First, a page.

Learn to code for FREE!


Recently, I decided to turn my life around, that also included a change of skillset. The teachers I encountered during my education left me with limiting beliefs about my abilities. I left school thinking that I wasn’t meant for academia, I wasn’t good at learning, and that I’d never amount to anything much. When we arrived to France in 1999, I didn’t speak any French despite the obvious “Oui” and “Non”, which I’d copy and paste as a default response to anyone who said anything, despite not understanding anything anyone said. A few years into my schooling, I was cast into a “lesser” class which had “lesser” options. Where all of my friends were in a general branch of studies, I had been relegated to “The special class”.
I can’t blame my teachers for putting me there, at that point I was starting to lose interest in what I was being taught. So, my options where along the lines of laying bricks, plumbing, industrial painting and retail sales. I picked sales because it seemed to be more dignified than the other manual jobs. Then, to my surprise, I discovered that I wasn’t interested in sales and didn’t want to be a sales man. I decided to become a divergent and cross over into general studies where I studied French literature and philosophy, before then pursuing international Law. Okay, sure, I willed my way through my studies, and kind of made up for it at the end. Though, I ended up thinking I was bad at maths, and I was predestined to only be a literature guy who read and wrote things. Sort of limiting.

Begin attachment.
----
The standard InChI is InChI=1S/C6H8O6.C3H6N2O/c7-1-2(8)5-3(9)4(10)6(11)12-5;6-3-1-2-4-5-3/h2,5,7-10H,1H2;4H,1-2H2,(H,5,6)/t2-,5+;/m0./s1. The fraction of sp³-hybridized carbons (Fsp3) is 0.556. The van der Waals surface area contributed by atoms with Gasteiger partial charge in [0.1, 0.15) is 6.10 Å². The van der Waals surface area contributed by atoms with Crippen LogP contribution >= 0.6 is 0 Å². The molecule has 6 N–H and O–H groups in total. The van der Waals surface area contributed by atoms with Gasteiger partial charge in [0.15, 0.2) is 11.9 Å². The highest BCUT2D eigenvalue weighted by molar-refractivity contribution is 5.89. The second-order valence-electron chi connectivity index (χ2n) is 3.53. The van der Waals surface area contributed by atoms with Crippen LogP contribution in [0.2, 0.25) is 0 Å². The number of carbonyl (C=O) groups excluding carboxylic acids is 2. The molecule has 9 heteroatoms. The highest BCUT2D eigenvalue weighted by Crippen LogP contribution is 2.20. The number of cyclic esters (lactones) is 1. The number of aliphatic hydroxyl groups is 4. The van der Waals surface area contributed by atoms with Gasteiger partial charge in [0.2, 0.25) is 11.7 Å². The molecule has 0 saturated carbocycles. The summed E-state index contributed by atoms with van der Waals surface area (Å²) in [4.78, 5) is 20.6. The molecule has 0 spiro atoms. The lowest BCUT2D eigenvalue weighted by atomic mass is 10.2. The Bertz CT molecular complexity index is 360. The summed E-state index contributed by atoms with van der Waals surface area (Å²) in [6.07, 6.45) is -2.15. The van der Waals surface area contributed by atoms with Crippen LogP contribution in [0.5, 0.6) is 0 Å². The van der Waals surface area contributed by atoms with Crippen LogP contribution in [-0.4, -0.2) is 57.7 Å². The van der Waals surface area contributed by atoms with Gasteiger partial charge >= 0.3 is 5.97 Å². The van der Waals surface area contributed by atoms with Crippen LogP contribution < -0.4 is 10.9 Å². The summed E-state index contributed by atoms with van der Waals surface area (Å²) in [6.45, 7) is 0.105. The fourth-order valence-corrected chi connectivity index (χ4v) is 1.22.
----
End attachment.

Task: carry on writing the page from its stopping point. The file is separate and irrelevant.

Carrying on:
I then published my book and discovered that I wanted more. I wasn’t sure what, but I’d been observing the idea of python (coding language) for a while. I then started seeking for ways to learn. I didn’t have much money to my name and wanted to learn coding at the most minimal cost and risk. I had time on my hands and wanted a change in the way I approached the job market. So I started searching. And to my surprise, I discovered a treasure trove of resources for learning to code that I really enjoyed.